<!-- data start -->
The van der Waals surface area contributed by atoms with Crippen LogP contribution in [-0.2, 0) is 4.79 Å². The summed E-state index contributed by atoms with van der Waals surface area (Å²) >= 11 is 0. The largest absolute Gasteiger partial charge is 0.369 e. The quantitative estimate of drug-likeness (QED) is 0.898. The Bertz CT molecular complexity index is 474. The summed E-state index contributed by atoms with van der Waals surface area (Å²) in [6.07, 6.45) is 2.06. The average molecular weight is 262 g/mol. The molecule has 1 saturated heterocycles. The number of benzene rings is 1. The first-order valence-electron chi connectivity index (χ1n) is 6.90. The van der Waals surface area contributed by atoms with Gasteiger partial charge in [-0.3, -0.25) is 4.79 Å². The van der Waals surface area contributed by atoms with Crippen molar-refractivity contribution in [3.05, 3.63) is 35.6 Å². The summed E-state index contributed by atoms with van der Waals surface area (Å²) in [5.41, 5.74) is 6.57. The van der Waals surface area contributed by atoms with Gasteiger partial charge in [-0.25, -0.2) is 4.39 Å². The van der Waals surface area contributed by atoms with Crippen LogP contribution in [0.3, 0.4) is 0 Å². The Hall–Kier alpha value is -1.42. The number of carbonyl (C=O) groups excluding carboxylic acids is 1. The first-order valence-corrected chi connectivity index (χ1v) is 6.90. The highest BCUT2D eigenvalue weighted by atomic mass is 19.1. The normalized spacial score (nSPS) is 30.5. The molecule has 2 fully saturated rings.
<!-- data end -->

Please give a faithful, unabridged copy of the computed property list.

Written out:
The van der Waals surface area contributed by atoms with Crippen LogP contribution in [-0.2, 0) is 4.79 Å². The summed E-state index contributed by atoms with van der Waals surface area (Å²) >= 11 is 0. The largest absolute Gasteiger partial charge is 0.369 e. The quantitative estimate of drug-likeness (QED) is 0.898. The Bertz CT molecular complexity index is 474. The summed E-state index contributed by atoms with van der Waals surface area (Å²) in [6.07, 6.45) is 2.06. The average molecular weight is 262 g/mol. The molecule has 1 saturated heterocycles. The number of benzene rings is 1. The first-order valence-electron chi connectivity index (χ1n) is 6.90. The van der Waals surface area contributed by atoms with Gasteiger partial charge in [-0.3, -0.25) is 4.79 Å². The van der Waals surface area contributed by atoms with Crippen molar-refractivity contribution in [3.05, 3.63) is 35.6 Å². The summed E-state index contributed by atoms with van der Waals surface area (Å²) in [5.41, 5.74) is 6.57. The van der Waals surface area contributed by atoms with Gasteiger partial charge in [-0.25, -0.2) is 4.39 Å². The van der Waals surface area contributed by atoms with Crippen LogP contribution in [0.3, 0.4) is 0 Å². The Hall–Kier alpha value is -1.42. The number of carbonyl (C=O) groups excluding carboxylic acids is 1. The first-order valence-corrected chi connectivity index (χ1v) is 6.90. The highest BCUT2D eigenvalue weighted by atomic mass is 19.1. The normalized spacial score (nSPS) is 30.5. The molecule has 2 fully saturated rings.